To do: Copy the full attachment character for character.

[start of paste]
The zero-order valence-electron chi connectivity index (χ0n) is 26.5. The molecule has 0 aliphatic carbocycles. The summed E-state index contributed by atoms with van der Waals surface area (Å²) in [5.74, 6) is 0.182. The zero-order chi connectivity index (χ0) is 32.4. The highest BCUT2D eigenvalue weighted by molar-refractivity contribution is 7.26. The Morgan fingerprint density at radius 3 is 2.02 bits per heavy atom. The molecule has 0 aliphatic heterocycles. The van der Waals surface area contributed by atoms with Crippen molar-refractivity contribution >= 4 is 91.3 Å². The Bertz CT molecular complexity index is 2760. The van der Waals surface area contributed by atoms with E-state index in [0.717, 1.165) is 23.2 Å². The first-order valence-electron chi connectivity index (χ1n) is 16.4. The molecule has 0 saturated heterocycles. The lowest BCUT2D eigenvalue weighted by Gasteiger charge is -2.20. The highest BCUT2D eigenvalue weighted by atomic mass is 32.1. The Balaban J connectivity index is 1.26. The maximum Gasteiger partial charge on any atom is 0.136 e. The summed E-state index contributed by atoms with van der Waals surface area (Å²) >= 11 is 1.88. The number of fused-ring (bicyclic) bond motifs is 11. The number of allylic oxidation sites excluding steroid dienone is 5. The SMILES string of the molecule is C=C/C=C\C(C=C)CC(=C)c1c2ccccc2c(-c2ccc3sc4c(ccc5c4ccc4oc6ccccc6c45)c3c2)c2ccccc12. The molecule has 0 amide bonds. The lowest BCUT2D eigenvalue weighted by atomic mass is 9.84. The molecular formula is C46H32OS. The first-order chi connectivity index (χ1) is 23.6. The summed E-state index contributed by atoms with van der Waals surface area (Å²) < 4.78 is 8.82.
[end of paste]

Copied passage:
The zero-order valence-electron chi connectivity index (χ0n) is 26.5. The molecule has 0 aliphatic carbocycles. The summed E-state index contributed by atoms with van der Waals surface area (Å²) in [5.74, 6) is 0.182. The zero-order chi connectivity index (χ0) is 32.4. The highest BCUT2D eigenvalue weighted by molar-refractivity contribution is 7.26. The Morgan fingerprint density at radius 3 is 2.02 bits per heavy atom. The molecule has 0 aliphatic heterocycles. The van der Waals surface area contributed by atoms with Crippen molar-refractivity contribution >= 4 is 91.3 Å². The Bertz CT molecular complexity index is 2760. The van der Waals surface area contributed by atoms with E-state index in [0.717, 1.165) is 23.2 Å². The first-order valence-electron chi connectivity index (χ1n) is 16.4. The molecule has 0 saturated heterocycles. The lowest BCUT2D eigenvalue weighted by Gasteiger charge is -2.20. The highest BCUT2D eigenvalue weighted by atomic mass is 32.1. The Balaban J connectivity index is 1.26. The maximum Gasteiger partial charge on any atom is 0.136 e. The summed E-state index contributed by atoms with van der Waals surface area (Å²) >= 11 is 1.88. The number of fused-ring (bicyclic) bond motifs is 11. The number of allylic oxidation sites excluding steroid dienone is 5. The SMILES string of the molecule is C=C/C=C\C(C=C)CC(=C)c1c2ccccc2c(-c2ccc3sc4c(ccc5c4ccc4oc6ccccc6c45)c3c2)c2ccccc12. The molecule has 0 amide bonds. The lowest BCUT2D eigenvalue weighted by atomic mass is 9.84. The molecular formula is C46H32OS. The first-order chi connectivity index (χ1) is 23.6. The summed E-state index contributed by atoms with van der Waals surface area (Å²) < 4.78 is 8.82.